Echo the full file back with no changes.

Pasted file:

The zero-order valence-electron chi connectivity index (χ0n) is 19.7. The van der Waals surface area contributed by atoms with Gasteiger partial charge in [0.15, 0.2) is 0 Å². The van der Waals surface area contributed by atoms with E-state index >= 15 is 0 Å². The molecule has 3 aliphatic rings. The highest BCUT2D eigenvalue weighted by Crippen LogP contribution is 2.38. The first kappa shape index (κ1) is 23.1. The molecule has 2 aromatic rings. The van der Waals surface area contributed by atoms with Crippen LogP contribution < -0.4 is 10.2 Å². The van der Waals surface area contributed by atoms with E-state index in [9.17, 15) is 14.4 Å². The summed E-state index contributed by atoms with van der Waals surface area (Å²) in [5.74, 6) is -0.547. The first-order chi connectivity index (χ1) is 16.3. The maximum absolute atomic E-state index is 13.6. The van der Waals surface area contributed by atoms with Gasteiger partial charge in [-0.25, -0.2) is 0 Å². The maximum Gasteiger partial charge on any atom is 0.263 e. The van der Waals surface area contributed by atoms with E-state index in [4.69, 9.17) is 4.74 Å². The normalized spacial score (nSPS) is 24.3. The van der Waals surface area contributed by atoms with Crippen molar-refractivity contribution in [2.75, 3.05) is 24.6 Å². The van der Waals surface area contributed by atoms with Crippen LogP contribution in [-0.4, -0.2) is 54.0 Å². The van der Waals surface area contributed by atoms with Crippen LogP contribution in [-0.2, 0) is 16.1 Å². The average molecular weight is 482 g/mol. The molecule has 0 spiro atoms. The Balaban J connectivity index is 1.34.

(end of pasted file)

The zero-order valence-electron chi connectivity index (χ0n) is 19.7. The van der Waals surface area contributed by atoms with Gasteiger partial charge in [0.15, 0.2) is 0 Å². The van der Waals surface area contributed by atoms with E-state index >= 15 is 0 Å². The molecule has 3 aliphatic rings. The highest BCUT2D eigenvalue weighted by Crippen LogP contribution is 2.38. The first kappa shape index (κ1) is 23.1. The molecule has 2 aromatic rings. The van der Waals surface area contributed by atoms with Crippen LogP contribution < -0.4 is 10.2 Å². The van der Waals surface area contributed by atoms with E-state index in [9.17, 15) is 14.4 Å². The summed E-state index contributed by atoms with van der Waals surface area (Å²) in [5.74, 6) is -0.547. The first-order chi connectivity index (χ1) is 16.3. The maximum absolute atomic E-state index is 13.6. The van der Waals surface area contributed by atoms with Gasteiger partial charge in [-0.25, -0.2) is 0 Å². The maximum Gasteiger partial charge on any atom is 0.263 e. The van der Waals surface area contributed by atoms with E-state index in [4.69, 9.17) is 4.74 Å². The normalized spacial score (nSPS) is 24.3. The van der Waals surface area contributed by atoms with Crippen molar-refractivity contribution in [2.75, 3.05) is 24.6 Å². The van der Waals surface area contributed by atoms with Crippen LogP contribution in [-0.4, -0.2) is 54.0 Å². The van der Waals surface area contributed by atoms with Crippen LogP contribution in [-0.2, 0) is 16.1 Å². The average molecular weight is 482 g/mol. The molecule has 0 spiro atoms. The Balaban J connectivity index is 1.34.